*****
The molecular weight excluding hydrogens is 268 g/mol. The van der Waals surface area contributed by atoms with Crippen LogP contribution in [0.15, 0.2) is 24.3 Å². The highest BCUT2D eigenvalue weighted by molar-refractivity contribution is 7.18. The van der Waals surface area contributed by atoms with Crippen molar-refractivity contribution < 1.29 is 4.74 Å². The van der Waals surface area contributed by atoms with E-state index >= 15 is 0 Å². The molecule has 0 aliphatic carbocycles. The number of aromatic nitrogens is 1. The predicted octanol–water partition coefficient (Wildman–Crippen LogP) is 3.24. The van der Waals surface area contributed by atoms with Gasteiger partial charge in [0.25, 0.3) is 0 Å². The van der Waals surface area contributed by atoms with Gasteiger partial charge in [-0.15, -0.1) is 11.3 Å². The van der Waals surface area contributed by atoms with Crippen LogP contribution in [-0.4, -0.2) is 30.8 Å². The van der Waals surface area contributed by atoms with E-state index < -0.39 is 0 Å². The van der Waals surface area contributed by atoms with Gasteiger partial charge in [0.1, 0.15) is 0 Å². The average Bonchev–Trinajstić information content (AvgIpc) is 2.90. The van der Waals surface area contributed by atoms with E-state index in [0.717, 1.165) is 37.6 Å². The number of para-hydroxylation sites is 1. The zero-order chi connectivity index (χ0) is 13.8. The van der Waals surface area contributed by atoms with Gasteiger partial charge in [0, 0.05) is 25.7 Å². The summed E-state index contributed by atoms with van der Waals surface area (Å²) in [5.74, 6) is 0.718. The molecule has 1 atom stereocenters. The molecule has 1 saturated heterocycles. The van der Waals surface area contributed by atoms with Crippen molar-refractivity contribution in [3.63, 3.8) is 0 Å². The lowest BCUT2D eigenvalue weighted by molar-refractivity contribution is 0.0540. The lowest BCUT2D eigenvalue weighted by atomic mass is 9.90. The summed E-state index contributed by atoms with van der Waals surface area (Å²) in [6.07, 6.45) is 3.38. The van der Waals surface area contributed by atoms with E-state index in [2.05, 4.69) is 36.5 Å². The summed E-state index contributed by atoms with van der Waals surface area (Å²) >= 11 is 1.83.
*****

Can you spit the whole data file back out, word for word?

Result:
The molecular weight excluding hydrogens is 268 g/mol. The van der Waals surface area contributed by atoms with Crippen LogP contribution in [0.15, 0.2) is 24.3 Å². The highest BCUT2D eigenvalue weighted by molar-refractivity contribution is 7.18. The van der Waals surface area contributed by atoms with Crippen molar-refractivity contribution < 1.29 is 4.74 Å². The van der Waals surface area contributed by atoms with E-state index >= 15 is 0 Å². The molecule has 0 aliphatic carbocycles. The number of aromatic nitrogens is 1. The predicted octanol–water partition coefficient (Wildman–Crippen LogP) is 3.24. The van der Waals surface area contributed by atoms with Gasteiger partial charge in [0.25, 0.3) is 0 Å². The van der Waals surface area contributed by atoms with Gasteiger partial charge in [-0.15, -0.1) is 11.3 Å². The van der Waals surface area contributed by atoms with Crippen LogP contribution in [-0.4, -0.2) is 30.8 Å². The van der Waals surface area contributed by atoms with E-state index < -0.39 is 0 Å². The van der Waals surface area contributed by atoms with Gasteiger partial charge in [0.1, 0.15) is 0 Å². The average Bonchev–Trinajstić information content (AvgIpc) is 2.90. The van der Waals surface area contributed by atoms with E-state index in [0.717, 1.165) is 37.6 Å². The number of para-hydroxylation sites is 1. The zero-order chi connectivity index (χ0) is 13.8. The van der Waals surface area contributed by atoms with Gasteiger partial charge in [0, 0.05) is 25.7 Å². The summed E-state index contributed by atoms with van der Waals surface area (Å²) in [5.74, 6) is 0.718. The molecule has 1 atom stereocenters. The molecule has 1 saturated heterocycles. The van der Waals surface area contributed by atoms with Crippen molar-refractivity contribution in [3.63, 3.8) is 0 Å². The lowest BCUT2D eigenvalue weighted by molar-refractivity contribution is 0.0540. The lowest BCUT2D eigenvalue weighted by atomic mass is 9.90. The summed E-state index contributed by atoms with van der Waals surface area (Å²) in [6.07, 6.45) is 3.38. The van der Waals surface area contributed by atoms with E-state index in [2.05, 4.69) is 36.5 Å². The summed E-state index contributed by atoms with van der Waals surface area (Å²) >= 11 is 1.83.